11 November 2010

Deforestation, erosion and Cholera in Haiti

Posted by Dave Petley

There is an interesting and provocative recent article on the Huffington Post website by Ethan Budiansky, who works for an NGO called Trees for the Future, which seeks to assist communities and farmers in less developed countries to plant woodlands in order to mitigate environmental damage. The article looks at the issue of deforestation in Haiti, and attempts to link the ongoing cholera outbreak across the country to the rampant deforestation there. That deforestation is an issue in Haiti is beyond doubt – indeed I have blogged on this previously. I am certainly not the first to note that the border between the Dominican Republic (to the east and north in the Google Earth image below) and Haiti (to the south and west – the white line is the approximate location of the border) is visible from the air purely on the basis of the remarkable change in forest density:

The reasons for the forest loss to this extent are of course complex, but include the extreme levels of poverty in what has been to all intents and purposes a failed state, in which fuel security and management of resources (i.e. prevention of uncontrolled logging) have both been deeply problematic.  Note from the image above that in general the land has not been converted to agricultural use, and hence is not being managed.  This is of course a tropical environment with high rainfall intensities, and indeed tropical cyclones, meaning that erosion is inevitably a major issue.

The article argues that deforestation may be one of the causes of the cholera outbreak.  The thesis has a number of dimensions, all stemming from the loss of forest.  This forest loss leads to a decline in biodiversity and hence to poor quality soils, which are then susceptible to erosion during rainfall.   Apart from causing landslides, this erosion pollutes the water courses and prevents the production of food, leading to a vulnerable population.  The clogging of the water courses is also important as this allows the formation of pools of water that rapidly become stagnant and thus dangerous.  Meanwhile, the population has to rely on the rivers for the supply of  water, meaning that they are immediately exposed to disease.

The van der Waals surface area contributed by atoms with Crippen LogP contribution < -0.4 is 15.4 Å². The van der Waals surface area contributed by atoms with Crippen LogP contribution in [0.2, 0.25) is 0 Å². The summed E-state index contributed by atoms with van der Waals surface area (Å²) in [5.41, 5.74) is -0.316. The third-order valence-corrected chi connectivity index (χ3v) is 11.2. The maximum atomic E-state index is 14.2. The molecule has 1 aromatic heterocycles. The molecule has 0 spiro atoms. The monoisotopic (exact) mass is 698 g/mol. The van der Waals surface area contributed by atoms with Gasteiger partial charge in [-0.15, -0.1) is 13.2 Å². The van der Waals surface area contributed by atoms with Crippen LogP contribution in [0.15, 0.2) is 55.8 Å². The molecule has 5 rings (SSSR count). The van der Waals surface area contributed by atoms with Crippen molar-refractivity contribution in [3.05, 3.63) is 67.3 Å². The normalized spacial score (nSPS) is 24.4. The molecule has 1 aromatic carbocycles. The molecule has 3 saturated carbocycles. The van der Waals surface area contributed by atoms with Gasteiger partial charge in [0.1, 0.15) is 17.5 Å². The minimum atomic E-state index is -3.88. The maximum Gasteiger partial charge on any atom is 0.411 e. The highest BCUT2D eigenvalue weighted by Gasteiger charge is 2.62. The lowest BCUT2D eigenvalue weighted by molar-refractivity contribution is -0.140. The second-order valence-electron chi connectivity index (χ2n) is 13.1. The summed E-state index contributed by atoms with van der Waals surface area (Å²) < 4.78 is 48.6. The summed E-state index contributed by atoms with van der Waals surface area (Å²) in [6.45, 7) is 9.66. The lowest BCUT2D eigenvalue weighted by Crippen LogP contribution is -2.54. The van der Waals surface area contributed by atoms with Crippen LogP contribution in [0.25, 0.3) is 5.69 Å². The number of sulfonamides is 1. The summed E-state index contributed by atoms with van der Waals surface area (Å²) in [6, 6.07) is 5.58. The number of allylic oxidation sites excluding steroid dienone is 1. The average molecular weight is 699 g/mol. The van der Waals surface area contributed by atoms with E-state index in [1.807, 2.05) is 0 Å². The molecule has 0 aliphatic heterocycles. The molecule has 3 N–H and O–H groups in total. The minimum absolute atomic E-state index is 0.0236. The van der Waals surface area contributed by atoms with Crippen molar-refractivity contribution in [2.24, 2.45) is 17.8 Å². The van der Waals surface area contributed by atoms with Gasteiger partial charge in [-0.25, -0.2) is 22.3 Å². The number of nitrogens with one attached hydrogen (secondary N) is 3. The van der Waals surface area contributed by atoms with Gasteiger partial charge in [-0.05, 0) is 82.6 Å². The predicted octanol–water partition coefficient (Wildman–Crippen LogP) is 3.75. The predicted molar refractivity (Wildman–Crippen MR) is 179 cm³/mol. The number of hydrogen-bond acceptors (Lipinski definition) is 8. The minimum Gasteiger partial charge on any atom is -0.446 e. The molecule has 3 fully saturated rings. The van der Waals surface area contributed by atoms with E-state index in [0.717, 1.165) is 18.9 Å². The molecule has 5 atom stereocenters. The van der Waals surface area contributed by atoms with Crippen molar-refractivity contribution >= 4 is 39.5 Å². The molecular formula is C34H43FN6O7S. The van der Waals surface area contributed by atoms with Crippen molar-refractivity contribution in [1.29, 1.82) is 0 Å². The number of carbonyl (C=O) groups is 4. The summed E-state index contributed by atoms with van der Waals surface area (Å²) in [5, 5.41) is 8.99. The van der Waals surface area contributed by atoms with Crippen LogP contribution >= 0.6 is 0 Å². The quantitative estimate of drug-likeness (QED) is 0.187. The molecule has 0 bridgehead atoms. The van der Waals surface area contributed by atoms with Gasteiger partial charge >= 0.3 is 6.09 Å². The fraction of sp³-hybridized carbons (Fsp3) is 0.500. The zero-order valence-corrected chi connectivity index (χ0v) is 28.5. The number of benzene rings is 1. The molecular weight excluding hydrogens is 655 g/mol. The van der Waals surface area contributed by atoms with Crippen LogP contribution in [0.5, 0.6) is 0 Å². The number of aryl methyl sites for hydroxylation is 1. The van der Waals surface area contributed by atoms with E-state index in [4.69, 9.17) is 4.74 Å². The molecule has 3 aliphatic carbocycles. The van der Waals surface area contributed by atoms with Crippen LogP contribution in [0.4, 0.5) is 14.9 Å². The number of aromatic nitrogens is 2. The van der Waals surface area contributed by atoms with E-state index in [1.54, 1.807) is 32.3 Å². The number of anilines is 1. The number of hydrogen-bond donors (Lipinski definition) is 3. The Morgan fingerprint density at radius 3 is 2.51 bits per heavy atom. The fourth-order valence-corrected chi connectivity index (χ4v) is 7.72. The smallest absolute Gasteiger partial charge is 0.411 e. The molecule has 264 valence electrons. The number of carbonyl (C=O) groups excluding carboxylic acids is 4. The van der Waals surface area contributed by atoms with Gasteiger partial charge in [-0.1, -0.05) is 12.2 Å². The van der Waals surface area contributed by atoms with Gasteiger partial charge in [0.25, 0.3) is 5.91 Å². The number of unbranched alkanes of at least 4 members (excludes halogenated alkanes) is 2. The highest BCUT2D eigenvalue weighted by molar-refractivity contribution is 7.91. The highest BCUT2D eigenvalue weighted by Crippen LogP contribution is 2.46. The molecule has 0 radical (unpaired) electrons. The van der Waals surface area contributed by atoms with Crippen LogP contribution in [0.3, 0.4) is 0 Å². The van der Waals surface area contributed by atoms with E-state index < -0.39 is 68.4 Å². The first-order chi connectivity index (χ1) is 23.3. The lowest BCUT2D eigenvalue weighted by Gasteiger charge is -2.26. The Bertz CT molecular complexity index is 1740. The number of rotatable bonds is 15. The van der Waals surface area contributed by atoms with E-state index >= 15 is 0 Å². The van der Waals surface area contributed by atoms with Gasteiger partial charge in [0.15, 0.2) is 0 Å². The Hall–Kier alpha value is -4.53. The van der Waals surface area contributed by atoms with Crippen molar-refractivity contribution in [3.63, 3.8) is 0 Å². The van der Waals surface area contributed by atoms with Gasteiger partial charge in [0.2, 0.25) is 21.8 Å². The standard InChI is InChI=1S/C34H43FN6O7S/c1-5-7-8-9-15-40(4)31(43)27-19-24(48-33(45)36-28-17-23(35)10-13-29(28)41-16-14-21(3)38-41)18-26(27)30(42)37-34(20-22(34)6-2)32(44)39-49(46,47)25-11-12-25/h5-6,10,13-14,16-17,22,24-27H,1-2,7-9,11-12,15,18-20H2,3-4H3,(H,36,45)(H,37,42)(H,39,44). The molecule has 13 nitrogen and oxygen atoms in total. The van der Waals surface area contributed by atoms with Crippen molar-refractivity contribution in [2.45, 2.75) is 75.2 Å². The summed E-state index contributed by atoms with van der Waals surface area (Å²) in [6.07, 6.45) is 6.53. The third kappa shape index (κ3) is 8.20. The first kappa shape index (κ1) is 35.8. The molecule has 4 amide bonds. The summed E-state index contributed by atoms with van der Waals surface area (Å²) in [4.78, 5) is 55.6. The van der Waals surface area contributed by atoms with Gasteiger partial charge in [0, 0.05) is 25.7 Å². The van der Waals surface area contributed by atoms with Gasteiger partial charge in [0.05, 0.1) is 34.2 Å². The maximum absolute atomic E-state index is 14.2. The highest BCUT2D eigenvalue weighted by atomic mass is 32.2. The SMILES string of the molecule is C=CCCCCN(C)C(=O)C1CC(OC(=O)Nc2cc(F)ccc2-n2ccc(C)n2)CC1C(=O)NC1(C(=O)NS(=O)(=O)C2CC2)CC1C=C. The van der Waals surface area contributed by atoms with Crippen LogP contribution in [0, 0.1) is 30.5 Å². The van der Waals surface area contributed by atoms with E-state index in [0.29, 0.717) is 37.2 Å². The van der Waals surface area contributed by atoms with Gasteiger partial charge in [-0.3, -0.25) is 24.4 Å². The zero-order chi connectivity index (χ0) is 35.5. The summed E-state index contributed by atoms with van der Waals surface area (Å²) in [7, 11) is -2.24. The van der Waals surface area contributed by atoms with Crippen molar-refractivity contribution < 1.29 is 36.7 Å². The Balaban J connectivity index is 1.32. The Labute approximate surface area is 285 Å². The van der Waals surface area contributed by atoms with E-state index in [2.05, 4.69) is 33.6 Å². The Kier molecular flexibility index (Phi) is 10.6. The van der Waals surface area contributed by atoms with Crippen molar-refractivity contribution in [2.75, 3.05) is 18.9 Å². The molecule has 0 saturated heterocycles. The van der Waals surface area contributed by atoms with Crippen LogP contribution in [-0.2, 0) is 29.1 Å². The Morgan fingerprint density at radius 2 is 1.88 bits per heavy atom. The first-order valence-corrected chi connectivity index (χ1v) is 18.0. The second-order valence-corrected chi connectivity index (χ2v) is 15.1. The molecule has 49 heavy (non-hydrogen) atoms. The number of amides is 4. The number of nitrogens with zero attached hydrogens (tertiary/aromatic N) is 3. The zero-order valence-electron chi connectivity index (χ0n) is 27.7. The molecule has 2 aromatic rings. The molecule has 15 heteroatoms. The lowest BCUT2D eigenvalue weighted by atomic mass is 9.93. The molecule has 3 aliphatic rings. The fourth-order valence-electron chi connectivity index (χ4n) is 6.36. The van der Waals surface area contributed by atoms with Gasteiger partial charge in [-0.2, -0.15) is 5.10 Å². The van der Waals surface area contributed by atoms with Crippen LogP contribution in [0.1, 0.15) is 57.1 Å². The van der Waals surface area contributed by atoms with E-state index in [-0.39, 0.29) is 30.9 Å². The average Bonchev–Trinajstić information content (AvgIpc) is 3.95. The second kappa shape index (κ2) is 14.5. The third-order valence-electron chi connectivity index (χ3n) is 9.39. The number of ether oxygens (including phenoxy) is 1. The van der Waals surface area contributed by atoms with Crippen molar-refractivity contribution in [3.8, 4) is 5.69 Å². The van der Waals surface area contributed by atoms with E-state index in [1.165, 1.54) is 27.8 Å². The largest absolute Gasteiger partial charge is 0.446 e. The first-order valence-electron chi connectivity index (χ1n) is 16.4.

The combination of people with a low level of resilience to disease and a polluted and clogged water delivery system, and I suspect a population that has to cope with regular mudslides, leads to increased likelihood of Cholera, with lethal effects.  Inevitably the proposed solution is to plant more trees.  Of course this is not a short term fix.  Indeed it will not mitigate the current outbreak of Cholera, or even outbreaks in the next few years.  However, the idea is that in the medium to long term afforestation will start to play role in mitigating the risks.

Whilst I find some of the arguments and technical details a little unclear (I wonder whether there is real evidence that the erosion is creating pools of water in the water courses in this way, and I wonder whether trees really raise the watertable through the action of their roots for example), the idea is certainly interesting and provocative.  The underlying message is certainly correct – i.e. that reforestation must be a key component of the rehabilitation of Haiti, but this can only be successful if the civil measures are in place that prevent unsustainable use of the forests.  This is going to be a long haul.